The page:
Abstract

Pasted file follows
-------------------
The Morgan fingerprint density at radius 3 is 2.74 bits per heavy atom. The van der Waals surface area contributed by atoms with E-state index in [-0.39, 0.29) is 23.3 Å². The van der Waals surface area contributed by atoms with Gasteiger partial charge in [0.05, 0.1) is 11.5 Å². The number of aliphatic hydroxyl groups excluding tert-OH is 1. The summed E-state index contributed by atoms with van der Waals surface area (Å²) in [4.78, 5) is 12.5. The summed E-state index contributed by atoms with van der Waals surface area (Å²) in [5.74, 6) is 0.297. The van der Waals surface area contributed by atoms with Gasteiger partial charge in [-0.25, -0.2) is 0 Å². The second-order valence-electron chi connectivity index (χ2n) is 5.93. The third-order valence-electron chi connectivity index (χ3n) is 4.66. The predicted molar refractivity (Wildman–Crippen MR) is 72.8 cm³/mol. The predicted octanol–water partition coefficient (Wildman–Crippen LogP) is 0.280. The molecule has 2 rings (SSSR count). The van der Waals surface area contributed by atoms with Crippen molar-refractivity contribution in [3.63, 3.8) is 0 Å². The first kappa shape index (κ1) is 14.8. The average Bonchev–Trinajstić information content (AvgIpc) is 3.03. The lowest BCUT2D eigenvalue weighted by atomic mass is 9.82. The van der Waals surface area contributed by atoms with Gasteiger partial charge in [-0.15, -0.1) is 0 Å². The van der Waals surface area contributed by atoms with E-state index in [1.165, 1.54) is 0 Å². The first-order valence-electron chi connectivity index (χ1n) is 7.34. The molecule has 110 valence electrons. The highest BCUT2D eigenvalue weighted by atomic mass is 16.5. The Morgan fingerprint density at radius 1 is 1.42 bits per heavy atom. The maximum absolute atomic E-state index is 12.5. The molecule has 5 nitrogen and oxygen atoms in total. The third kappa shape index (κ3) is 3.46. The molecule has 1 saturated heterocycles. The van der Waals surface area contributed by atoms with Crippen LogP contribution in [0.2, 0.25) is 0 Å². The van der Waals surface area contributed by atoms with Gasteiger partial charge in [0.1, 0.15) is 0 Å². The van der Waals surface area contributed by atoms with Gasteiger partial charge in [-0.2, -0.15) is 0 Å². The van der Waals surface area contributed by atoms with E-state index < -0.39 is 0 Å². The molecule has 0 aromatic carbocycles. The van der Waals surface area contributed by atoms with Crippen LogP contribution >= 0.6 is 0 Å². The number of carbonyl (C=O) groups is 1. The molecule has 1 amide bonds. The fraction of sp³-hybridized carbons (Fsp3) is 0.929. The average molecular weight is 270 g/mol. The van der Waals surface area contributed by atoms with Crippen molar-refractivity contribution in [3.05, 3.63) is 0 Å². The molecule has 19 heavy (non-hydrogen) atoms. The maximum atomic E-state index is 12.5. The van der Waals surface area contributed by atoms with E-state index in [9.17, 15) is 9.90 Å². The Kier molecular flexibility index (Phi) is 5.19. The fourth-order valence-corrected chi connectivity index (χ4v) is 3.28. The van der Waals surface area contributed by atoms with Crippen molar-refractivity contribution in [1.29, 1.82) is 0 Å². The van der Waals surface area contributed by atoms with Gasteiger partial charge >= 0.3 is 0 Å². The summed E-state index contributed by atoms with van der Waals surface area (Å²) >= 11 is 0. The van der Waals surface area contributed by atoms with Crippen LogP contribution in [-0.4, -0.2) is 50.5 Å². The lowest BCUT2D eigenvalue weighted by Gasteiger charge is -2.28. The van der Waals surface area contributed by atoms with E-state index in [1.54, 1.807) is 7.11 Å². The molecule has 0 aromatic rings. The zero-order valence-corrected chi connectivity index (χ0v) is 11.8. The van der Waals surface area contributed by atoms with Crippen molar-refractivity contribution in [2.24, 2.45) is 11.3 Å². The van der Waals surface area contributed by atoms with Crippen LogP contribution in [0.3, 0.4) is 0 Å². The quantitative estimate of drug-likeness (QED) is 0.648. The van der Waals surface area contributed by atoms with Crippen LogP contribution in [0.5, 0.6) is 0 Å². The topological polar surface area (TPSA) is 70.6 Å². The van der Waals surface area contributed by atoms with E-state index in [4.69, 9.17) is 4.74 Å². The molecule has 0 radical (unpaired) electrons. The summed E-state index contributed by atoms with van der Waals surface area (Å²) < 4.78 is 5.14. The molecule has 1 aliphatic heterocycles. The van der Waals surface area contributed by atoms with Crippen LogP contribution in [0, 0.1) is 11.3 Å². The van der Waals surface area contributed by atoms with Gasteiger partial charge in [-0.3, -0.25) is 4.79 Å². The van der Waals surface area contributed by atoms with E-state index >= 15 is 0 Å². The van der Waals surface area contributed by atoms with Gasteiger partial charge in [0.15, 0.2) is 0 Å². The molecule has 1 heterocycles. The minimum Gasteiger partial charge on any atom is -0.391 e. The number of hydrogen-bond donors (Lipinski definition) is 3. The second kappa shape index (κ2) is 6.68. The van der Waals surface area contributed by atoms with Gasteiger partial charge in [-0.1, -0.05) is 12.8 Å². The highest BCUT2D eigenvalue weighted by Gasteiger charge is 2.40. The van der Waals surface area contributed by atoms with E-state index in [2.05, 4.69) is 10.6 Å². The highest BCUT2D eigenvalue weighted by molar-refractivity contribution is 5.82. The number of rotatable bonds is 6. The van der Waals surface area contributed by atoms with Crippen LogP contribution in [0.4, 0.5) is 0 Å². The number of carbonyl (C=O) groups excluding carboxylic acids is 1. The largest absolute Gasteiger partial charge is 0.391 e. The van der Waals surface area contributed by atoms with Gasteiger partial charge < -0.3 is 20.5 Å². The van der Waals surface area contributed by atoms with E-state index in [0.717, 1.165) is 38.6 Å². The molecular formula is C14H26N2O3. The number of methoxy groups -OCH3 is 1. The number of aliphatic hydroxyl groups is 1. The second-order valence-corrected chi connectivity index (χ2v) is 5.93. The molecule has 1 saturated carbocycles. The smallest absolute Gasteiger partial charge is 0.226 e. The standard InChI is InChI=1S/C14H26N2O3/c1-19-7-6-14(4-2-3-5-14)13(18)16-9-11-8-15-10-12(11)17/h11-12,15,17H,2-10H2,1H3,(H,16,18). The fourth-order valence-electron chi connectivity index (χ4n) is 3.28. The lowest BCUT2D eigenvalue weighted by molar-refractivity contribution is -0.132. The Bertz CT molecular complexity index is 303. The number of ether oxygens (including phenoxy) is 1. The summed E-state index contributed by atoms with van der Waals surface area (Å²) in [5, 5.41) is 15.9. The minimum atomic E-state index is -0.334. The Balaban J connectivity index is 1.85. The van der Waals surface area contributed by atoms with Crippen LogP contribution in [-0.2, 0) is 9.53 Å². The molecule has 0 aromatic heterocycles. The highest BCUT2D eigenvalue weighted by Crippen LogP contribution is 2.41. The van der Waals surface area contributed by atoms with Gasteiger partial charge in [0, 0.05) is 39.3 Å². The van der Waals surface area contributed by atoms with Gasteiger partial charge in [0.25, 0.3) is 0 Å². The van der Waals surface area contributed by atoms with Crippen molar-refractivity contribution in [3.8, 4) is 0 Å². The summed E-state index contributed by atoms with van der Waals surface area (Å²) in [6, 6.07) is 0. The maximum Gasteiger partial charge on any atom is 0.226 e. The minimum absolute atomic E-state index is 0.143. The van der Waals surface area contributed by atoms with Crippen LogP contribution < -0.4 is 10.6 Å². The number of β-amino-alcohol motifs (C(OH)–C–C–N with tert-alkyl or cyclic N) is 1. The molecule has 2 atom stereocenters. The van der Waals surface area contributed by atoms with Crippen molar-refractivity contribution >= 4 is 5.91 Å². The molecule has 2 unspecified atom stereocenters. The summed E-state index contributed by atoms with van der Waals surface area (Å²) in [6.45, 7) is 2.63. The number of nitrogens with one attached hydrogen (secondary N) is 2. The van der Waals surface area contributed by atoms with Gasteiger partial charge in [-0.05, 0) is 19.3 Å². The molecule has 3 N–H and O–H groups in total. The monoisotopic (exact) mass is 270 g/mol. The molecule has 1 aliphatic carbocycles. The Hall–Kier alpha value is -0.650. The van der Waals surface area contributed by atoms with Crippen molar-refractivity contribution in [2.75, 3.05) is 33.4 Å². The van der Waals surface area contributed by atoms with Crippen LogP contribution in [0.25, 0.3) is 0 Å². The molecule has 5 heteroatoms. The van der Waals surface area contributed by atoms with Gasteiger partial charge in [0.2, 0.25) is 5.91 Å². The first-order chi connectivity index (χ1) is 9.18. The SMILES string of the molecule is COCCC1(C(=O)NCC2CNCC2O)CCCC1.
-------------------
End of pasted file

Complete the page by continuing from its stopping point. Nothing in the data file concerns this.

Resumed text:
In this study, the effect of Spathiphyllum blandum on the removal of ibuprofen (IB) and conventional pollutants such as chemical oxygen demand (COD), total nitrogen (TN), ammonium (NH4+-N), total phosphorus (TP), and total suspended solids (TSS) is reported; this, through its use as an emergent vegetation in fully saturated (FS) constructed wetlands (CWs) at mesocosm level treating polluted river water. With the exception of TP and COD, it was found that for TN (12%), NH4+-N (11%), TSS (19%), and IB (23%), the removals in systems with vegetation were superior to systems without vegetation (p < 0.05). These findings demonstrate the importance of the species S. blandum, in particular, for the removal of ibuprofen, which is an anti-inflammatory drug commonly found in effluents of wastewater treatment plants. Thus, the results obtained provide information that can be used for the design of future efficient large-scale systems using a new ornamental species, mainly under tropical climatic conditions.

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